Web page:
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Posted on May 26, 2008 in admin, Review | 6 comments

Site: Review policy & links

For easier site navigation, I put together an ordered list of lunch gear, packaged foods, books and stores that I’ve reviewed on Lunch in a Box so far, augmenting the Top Tips page. I think I was able to find most of my past mini-reviews, but feel free to let me know if I’ve missed something.

I also came across this thread on eGullet today about food blogging ethics, which got me thinking about how I approach product reviews. I generally toss mini reviews into a larger lunch post, covering things that I’ve bought with my own money. But as the blog grows I’ve started to be approached by companies to review different books and products. Many are not all that relevant and are therefore easy to turn down, but there have been a few on target enough to get me thinking that it’s time to establish a proper product review policy for the site. My journalist husband helped me draft a policy to avoid conflicts of interest; I’m hoping this’ll head off any misunderstandings.

Enjoy the Reviews page; I hope it helps you find what you’re looking for. I’ve also created a new Review category which I’ll be using to tag posts containing reviews of food, gear, books or stores.

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  1. wow that is a most comprehensive list as to what is of your own. I can’t help but feel a little bit miffed of sorts that you do have state that if your item is reviewed it does not guarantee a favourable one. I’ve run into this issue before, regarding transparency.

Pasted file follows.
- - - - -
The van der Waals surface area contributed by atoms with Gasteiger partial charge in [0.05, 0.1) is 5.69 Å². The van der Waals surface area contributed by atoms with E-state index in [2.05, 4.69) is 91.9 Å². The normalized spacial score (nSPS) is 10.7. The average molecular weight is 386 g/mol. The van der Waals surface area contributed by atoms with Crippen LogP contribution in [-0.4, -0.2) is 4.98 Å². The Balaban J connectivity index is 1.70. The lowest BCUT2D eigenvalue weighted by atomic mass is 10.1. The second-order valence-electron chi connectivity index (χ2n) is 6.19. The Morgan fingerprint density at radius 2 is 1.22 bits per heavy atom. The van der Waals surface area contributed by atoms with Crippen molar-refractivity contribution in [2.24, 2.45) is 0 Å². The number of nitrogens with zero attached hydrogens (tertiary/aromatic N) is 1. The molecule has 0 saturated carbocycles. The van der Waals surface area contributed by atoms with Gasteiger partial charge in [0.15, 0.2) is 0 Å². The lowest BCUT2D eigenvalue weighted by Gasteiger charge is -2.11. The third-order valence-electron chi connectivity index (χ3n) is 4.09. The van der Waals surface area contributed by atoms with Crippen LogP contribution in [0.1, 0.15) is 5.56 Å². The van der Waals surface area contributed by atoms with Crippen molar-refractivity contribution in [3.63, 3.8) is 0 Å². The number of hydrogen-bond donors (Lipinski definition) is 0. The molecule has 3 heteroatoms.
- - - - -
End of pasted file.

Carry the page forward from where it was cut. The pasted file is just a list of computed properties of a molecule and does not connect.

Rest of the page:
Some bloggers are purists. Receive anything and you are no longer credible.
    I take the approach as long as it is listed that it is a review it is fine with me. And I doubt it will be an issue with this blog.

  2. Just want to say that I really appreciate that when you review you point out both good and bad sides of the products. :)

  3. @1 from Jessika: Yes, one extreme would be to accept nothing and buy all items with my own money 100% of the time. The other extreme would be to offer my opinion and blog up for sale to commercial bidders (a la Pay Per Post), essentially pimping myself out. On this continuum I’m just to the right of the first option, as there are some products I’m curious about from a bento standpoint but probably wouldn’t shell out for myself because I’m so cheap. Setting out a clear reviews policy keeps everything transparent, as you say, and helps set expectations for companies. Also keeps me feeling neutral and non-indebted, so I can continue to write my honest opinion no matter where I get a product from.

  4. @2 from Giffy: Thanks, Giffy. That’s the tone I’ll continue to aim for (pointing out both good and bad).

  5. I understand the necessity of giving away (or sending back) expensive products that companies send you to review… but it’s too bad you don’t get to keep the stuff after you put the work into reviewing it! :)

  6. @5 from Anastasia: I’m very okay with sending back or giving away any expensive (freebie) product that I review. If it’s good enough for me to want to keep it, I can buy it with the money that the site ads and affiliate links provide. Hey, it might mean more cool reader giveaways like I did with the Face Food book — you never know!